Open Access (OA) is a publishing model that provides free online access to research publications.
Open access is highly encouraged by the Norwegian government, the Research Council of Norway and research institutions in Norway. In 2017, the Norwegian Ministry of Education and Research provided goals and guidelines for open access to research articles: the main goal is that all publicly funded Norwegian research articles should be made openly available by 2024.
“Open-Access (OA) literature is digital, online, free of charge, and free of most copyright and licensing restrictions”.
On this page you will find information about
Open Access implies unrestricted access to and unrestricted reuse of research publications. The main principles of open access are:
There are two ways of achieving open access:
Publishing open access can benefit you as a researcher. For instance, studies indicate that open access publications are downloaded, read and cited more often than other articles (McKiernan et al., 2016). Importantly, the director of the Research Council of Norway, John-Arne Røttingen, has stated that a possible future development is that only research publications that are available open access will be considered in evaluations and funding applications (UiO Realfagsbiblioteket, 2017, video in Norwegian).
Choosing open access also benefits users, research institutions and society as a whole:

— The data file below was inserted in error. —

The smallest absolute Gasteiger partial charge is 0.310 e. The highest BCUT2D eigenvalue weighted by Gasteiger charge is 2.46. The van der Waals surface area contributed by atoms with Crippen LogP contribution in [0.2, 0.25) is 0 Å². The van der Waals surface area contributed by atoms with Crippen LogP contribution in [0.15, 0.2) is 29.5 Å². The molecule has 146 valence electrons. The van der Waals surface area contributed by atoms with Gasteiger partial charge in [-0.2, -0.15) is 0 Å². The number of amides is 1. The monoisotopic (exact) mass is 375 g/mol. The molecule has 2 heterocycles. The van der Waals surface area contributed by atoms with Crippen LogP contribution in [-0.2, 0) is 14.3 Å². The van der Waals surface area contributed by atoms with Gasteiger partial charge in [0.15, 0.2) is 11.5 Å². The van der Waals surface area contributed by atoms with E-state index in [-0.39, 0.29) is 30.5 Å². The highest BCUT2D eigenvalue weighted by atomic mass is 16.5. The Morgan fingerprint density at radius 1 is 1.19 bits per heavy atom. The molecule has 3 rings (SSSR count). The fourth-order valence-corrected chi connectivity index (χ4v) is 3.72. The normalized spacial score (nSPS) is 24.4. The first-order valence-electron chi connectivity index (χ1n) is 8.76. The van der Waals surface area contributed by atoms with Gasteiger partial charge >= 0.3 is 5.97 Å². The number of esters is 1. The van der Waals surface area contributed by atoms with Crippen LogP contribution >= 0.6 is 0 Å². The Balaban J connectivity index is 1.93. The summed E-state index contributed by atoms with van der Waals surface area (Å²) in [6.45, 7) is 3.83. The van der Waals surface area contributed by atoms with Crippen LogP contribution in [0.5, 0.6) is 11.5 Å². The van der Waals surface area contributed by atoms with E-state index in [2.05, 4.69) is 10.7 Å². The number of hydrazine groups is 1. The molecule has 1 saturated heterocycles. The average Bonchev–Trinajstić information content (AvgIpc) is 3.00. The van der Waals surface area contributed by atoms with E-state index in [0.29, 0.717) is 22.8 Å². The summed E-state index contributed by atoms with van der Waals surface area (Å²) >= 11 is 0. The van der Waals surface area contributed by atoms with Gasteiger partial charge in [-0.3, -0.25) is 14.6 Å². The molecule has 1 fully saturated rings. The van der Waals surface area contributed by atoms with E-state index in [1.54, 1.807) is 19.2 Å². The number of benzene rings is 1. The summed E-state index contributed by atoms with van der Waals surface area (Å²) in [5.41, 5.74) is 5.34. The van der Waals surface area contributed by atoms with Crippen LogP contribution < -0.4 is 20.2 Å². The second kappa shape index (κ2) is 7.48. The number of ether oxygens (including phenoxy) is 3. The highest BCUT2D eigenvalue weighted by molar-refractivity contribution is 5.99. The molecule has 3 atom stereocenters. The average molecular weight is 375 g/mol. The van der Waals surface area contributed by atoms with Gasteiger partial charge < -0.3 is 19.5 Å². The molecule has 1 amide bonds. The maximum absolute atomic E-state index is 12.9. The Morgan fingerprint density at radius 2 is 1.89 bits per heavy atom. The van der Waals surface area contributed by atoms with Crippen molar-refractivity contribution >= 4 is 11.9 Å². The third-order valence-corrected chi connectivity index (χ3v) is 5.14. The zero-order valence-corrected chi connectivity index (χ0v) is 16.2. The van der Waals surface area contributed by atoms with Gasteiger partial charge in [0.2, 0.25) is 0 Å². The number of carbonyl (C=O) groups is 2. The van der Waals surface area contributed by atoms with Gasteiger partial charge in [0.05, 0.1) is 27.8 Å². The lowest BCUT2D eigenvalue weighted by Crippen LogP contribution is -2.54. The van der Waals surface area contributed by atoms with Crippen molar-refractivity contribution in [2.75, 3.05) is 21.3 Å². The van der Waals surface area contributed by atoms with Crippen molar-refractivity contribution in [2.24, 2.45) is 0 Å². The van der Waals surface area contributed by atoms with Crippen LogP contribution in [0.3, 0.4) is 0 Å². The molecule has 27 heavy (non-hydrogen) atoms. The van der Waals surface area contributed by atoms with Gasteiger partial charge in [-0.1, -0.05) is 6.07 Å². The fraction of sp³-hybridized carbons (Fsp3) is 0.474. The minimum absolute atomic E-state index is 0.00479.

Essentially, there are two ways a journal can provide open access:
If there is no suitable gold open access journal within your research field, you should publish in a traditional subscription journal that allows online archiving in a repository (green open access). Most journals will allow you to make a peer-reviewed and accepted version of your article manuscript (a post-print) available online. Please note: the publisher may impose an embargo period, which could be anything up to 48 months after publication. It is important that you find a journal with an embargo period short enough for you to comply with the requirements of your funder or your institution (see open access mandates).
Below is a selection of resources providing links to, or information on, different types of open access publishing channels.
Some open access journals may be seen as ‘predators’. Beware of those. They do not support good scientific practice or proper editorial and peer-review procedures, but will happily take your money. How to spot the predators?
There is no entirely reliable way to spot predatory publishers. Early warning signs are promises of extremely fast review and email solicitations that are designed to flatter you. Usually, they are not found in the Directory of Open Access Journals (DOAJ) or in the list of approved scientific publication channels of the Norwegian Centre for Research Data (NSD). Search the DOAJ and NSD for the journal’s name or ISSN number to check. Note that if a journal is not listed in DOAJ or NSD, this does not necessarily imply that the journal is predatory. Remember to think and check before submitting a paper: A useful website to help you evaluate whether a publisher or journal is predatory or not is Think-Check-Submit.
Mandates for open access from governments, research funders and institutions will require you to
Mandates can also be a combination of the two options above.
You should find out which policy applies at your institution, or whether your grant provider requires you to make your research available open access. If you are co-authoring with researchers from other institutions or countries, they may have different polices to comply with.
National guidelines in Norway
The government aims to make the results of all Norwegian research openly available, by publishing gold or self-archiving (green open access). The government has established national goals and guidelines for open access to research articles.
The Research Council of Norway